A casino is a place where gambling activities are carried out. Casinos typically offer a wide variety of games to their patrons and often have a host of other attractions that attract people to the venue, such as restaurants, free drinks, stage shows and dramatic scenery. Although gambling probably predates recorded history, casinos as places for patrons to find a variety of ways to gamble under one roof did not appear until the 16th century during a gambling craze in Europe. Before then, aristocrats used to meet in secret to play a variety of card and dice games in locations known as ridotti.
A modern casino employs a wide variety of security measures. Many tables and slot machines are monitored by cameras that give surveillance personnel a “eye in the sky” view of what is happening on the floor. The camera images are constantly transmitted to a monitoring room where they can be adjusted to focus on suspicious patrons. The electronic monitoring also allows the casino to track patterns of behavior that may indicate cheating, such as a player palming cards or switching dice.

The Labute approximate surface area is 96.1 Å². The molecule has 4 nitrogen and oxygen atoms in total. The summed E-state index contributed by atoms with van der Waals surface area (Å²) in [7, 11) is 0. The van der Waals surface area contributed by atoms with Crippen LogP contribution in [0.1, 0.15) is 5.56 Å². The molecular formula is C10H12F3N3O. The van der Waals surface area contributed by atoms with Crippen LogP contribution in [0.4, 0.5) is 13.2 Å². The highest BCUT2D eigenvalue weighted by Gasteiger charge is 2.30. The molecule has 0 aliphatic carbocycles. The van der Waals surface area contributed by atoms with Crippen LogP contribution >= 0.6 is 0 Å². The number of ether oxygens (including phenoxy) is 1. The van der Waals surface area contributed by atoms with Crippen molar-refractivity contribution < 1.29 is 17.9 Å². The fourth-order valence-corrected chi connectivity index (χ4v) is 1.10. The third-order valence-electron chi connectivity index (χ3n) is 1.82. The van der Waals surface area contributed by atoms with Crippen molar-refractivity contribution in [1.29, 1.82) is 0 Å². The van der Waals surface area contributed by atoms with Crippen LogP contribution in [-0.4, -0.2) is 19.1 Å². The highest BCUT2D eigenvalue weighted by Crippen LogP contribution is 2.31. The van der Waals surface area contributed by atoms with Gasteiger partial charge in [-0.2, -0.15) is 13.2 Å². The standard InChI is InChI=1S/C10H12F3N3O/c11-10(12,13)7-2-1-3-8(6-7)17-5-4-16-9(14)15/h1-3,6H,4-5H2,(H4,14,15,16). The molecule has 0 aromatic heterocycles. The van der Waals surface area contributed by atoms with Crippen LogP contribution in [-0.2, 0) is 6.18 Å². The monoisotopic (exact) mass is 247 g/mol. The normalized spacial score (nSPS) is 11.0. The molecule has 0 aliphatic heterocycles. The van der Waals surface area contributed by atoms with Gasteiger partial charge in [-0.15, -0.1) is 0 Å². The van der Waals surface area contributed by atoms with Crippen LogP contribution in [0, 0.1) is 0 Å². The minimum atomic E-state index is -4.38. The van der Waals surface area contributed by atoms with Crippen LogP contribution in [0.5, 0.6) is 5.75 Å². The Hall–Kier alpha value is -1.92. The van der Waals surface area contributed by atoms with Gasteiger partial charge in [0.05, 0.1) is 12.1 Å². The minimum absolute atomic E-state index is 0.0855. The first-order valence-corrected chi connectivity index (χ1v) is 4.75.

Casinos make money by giving away complimentary items and by taking a percentage of bets, known as the house edge. The casino advantage is relatively small – less than two percent – but it adds up over millions of bets. The house edge explains why casinos can afford expensive hotels, fountains, giant pyramids and towers, replicas of famous landmarks, and other extravagant decorations.